Panetta: Restoring Pakistan Relationship Critical to Afghanistan Success

ABOARD A MILITARY AIRCRAFT, Dec. 12, 2011 — Defense Sec­re­tary Leon E. Panet­ta expressed con­fi­dence today that the Unit­ed States and Pak­istan can patch up their dif­fer­ences, empha­siz­ing that “ulti­mate­ly, we can’t win the war in Afghanistan with­out being able to win in our rela­tion­ship with Pak­istan as well.”

The sec­re­tary said restor­ing the strained rela­tion­ship with the Unit­ed States crit­i­cal to long-term progress in Afghanistan. “I think it is going to be impor­tant, as we are able to move and progress in our efforts in Afghanistan, that we con­tin­ue to do out­reach in Pak­istan,” he said.

“It is essen­tial to sta­bil­i­ty in that region that we not only achieve a peace­ful res­o­lu­tion with regards to Afghanistan, but that we are able to devel­op a more sta­ble rela­tion­ship with Pak­istan as well,” he said. “If that region is ever going to find peace, it is going to hap­pen not only by achiev­ing sta­bil­i­ty in Afghanistan, but also by achiev­ing some degree of sta­bil­i­ty in Pak­istan as well.”

The U.S. rela­tion­ship with Pak­istan has been “dif­fi­cult and com­pli­cat­ed,” Panet­ta con­ced­ed. “But it is an impor­tant rela­tion­ship, and it is one we have to con­tin­ue to work at.”

The sec­re­tary not­ed that Pak­istan has pro­vid­ed impor­tant coop­er­a­tion to the Unit­ed States. “At the same time, we have had some seri­ous dif­fi­cul­ties with regards to some of the oper­a­tions that involve groups in the FATA [fed­er­al­ly admin­is­tered trib­al areas] and groups along the bor­der,” he said.

Strain between the two coun­tries increased after the May 2 raid that took down Osama bin Laden in Pak­istan, and inten­si­fied after a Nov. 26 engage­ment near Pakistan’s bor­der with Afghanistan that killed 24 Pak­istani sol­diers.

U.S. Cen­tral Com­mand is con­duct­ing a full inves­ti­ga­tion of the inci­dent, under the lead­er­ship of Air Force Brig. Gen. Stephen A. Clark from Air Force Spe­cial Oper­a­tions Com­mand.

“A num­ber of inter­views have been con­duct­ed,” to deter­mine fac­tors involved in the inci­dent, Panet­ta said. He expressed hope that the inves­ti­ga­tion will shed light on “exact­ly what hap­pened,” but said he has not yet received an update on any find­ings.

Mean­while, Panet­ta said Marine Corps Gen. John Allen, com­man­der of U.S. and ISAF forces in Afghanistan, reports that oper­a­tions are con­tin­u­ing to secure the bor­der areas.

Even before the bor­der inci­dent, Allen reached out to Pak­istani Army Chief of Staff Gen.Ashfaq Parvez Kayani to devel­op a rela­tion­ship that would allow the Unit­ed States and Pak­istan to bet­ter coor­di­nate and con­trol bor­der-area oper­a­tions to pre­vent inci­dents, he said.

“Obvi­ous­ly what took place has com­pli­cat­ed that rela­tion­ship,” Panet­ta said. “But I think the effort now is to try to see if we can restore that kind of com­mu­ni­ca­tion with regards to those bor­der inci­dents.”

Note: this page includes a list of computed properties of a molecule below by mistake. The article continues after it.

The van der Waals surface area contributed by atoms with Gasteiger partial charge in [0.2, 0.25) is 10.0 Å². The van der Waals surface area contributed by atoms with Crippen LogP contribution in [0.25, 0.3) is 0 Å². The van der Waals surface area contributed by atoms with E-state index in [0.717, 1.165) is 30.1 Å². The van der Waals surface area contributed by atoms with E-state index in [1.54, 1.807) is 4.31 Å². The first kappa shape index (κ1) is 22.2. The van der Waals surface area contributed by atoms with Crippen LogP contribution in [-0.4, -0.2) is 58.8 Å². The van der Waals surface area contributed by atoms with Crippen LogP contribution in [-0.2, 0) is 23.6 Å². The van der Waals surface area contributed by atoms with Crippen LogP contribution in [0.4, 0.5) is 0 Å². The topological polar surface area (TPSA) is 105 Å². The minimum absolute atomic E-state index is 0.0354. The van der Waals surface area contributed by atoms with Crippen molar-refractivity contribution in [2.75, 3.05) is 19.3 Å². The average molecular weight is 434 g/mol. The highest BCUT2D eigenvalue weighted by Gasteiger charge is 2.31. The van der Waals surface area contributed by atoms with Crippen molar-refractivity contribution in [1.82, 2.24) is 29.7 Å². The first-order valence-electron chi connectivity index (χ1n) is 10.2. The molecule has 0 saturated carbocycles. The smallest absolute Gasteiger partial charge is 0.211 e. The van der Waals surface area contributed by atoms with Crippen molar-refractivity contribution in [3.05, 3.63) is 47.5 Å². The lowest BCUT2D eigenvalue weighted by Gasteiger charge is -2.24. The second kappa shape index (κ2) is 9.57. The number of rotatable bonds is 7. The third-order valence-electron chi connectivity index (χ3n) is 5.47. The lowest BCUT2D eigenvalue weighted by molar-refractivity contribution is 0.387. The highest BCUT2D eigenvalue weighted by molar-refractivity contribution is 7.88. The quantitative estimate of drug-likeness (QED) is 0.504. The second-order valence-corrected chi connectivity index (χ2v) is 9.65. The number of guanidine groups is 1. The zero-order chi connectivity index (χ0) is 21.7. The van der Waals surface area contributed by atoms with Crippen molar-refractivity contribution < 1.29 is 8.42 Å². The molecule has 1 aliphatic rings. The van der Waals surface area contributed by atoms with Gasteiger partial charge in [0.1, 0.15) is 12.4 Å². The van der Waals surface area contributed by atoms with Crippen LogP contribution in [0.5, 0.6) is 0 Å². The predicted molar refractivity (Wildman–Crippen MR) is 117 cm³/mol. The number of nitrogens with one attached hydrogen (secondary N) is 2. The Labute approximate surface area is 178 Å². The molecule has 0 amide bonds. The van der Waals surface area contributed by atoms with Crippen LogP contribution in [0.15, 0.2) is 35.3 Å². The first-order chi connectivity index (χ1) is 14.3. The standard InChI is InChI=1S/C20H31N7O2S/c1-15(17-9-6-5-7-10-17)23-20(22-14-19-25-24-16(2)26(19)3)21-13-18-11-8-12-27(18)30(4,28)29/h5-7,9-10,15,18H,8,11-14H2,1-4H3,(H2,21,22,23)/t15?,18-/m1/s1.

The Unit­ed States also is work­ing to get Pak­istan to reopen ground sup­ply routes into Afghanistan it closed after the bor­der inci­dent. “I am con­fi­dent that will hap­pen,” Panet­ta said. “I remain con­fi­dent that at one point, we are going to be able to restore our nor­mal sup­ply routes.”

For now, Panet­ta said he’s sat­is­fied that troops have the sup­plies they need to con­tin­ue their oper­a­tions in Afghanistan. “Our com­mand struc­ture has done an incred­i­ble job ensur­ing that one way or anoth­er, we are able to get those sup­plies in,” he said.

Ulti­mate­ly, restor­ing a sol­id rela­tion­ship goes well beyond sup­ply routes and bor­der oper­a­tions, the sec­re­tary said.

And if there’s one thing he said he’s learned, both at CIA and at the Defense Depart­ment, it’s the need to con­tin­ue work­ing at the rela­tion­ship, even through “bumps in the road” and crises.

“The most impor­tant thing is to keep lines of com­mu­ni­ca­tion open and make sure we do every­thing we can to restore some degree of a rela­tion­ship that will allow us to be able to ful­fill our mis­sion,” he said.

Panet­ta empha­sized that the mis­sion of con­fronting ter­ror­ism sup­ports both the Unit­ed States’ and Pakistan’s inter­ests.

“The ter­ror­ism that threat­ens us also threat­ens them,” he said. “And if we can rec­og­nize that, despite our dif­fer­ences, there are some com­mon areas that we share in terms of our secu­ri­ty, then I think we can ulti­mate­ly find a way to resolve our dif­fer­ences and improve our rela­tion­ship,” he said.

The sec­re­tary also spoke about Pres­i­dent Barack Obama’s request that Iran return a recov­ered U.S. RQ-170 drone air­craft to the U.S., say­ing the request was “appro­pri­ate.” How­ev­er, the sec­re­tary admit­ted that he didn’t “expect that will hap­pen.”

Panet­ta said it’s dif­fi­cult to know how much engi­neer­ing know-how the Ira­ni­ans will be able to obtain from parts of the downed drone in its pos­ses­sion. “I don’t know the con­di­tion of those parts. I don’t know exact­ly what state they are in,” he said. “So it will be a lit­tle dif­fi­cult to tell exact­ly what they are going to be able to derive from what they have been able to get.”

Source:
U.S. Depart­ment of Defense
Office of the Assis­tant Sec­re­tary of Defense (Pub­lic Affairs)

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